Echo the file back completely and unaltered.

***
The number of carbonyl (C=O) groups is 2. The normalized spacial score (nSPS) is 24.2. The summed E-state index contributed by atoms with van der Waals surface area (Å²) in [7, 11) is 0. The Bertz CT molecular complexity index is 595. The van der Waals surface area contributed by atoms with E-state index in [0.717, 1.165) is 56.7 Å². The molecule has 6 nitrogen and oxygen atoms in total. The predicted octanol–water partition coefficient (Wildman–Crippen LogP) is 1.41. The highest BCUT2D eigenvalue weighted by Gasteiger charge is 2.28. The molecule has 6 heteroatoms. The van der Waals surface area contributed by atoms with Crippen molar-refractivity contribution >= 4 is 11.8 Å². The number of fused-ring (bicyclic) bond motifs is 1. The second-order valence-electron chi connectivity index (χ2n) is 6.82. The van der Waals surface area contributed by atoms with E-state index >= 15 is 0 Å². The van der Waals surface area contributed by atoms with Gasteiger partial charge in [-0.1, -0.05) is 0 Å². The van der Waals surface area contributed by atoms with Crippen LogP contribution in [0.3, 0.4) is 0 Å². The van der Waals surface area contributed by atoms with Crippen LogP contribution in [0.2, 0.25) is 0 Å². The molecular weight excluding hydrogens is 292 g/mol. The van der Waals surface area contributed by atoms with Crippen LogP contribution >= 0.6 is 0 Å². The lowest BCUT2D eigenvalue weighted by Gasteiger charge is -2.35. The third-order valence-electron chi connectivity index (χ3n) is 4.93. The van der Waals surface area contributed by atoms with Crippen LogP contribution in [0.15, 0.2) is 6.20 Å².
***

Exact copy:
The number of carbonyl (C=O) groups is 2. The normalized spacial score (nSPS) is 24.2. The summed E-state index contributed by atoms with van der Waals surface area (Å²) in [7, 11) is 0. The Bertz CT molecular complexity index is 595. The van der Waals surface area contributed by atoms with E-state index in [0.717, 1.165) is 56.7 Å². The molecule has 6 nitrogen and oxygen atoms in total. The predicted octanol–water partition coefficient (Wildman–Crippen LogP) is 1.41. The highest BCUT2D eigenvalue weighted by Gasteiger charge is 2.28. The molecule has 6 heteroatoms. The van der Waals surface area contributed by atoms with Crippen molar-refractivity contribution >= 4 is 11.8 Å². The number of fused-ring (bicyclic) bond motifs is 1. The second-order valence-electron chi connectivity index (χ2n) is 6.82. The van der Waals surface area contributed by atoms with E-state index >= 15 is 0 Å². The van der Waals surface area contributed by atoms with Gasteiger partial charge in [-0.1, -0.05) is 0 Å². The van der Waals surface area contributed by atoms with Crippen LogP contribution in [0.3, 0.4) is 0 Å². The van der Waals surface area contributed by atoms with Crippen LogP contribution in [0.2, 0.25) is 0 Å². The molecular weight excluding hydrogens is 292 g/mol. The van der Waals surface area contributed by atoms with Crippen LogP contribution >= 0.6 is 0 Å². The lowest BCUT2D eigenvalue weighted by Gasteiger charge is -2.35. The third-order valence-electron chi connectivity index (χ3n) is 4.93. The van der Waals surface area contributed by atoms with Crippen LogP contribution in [0.15, 0.2) is 6.20 Å².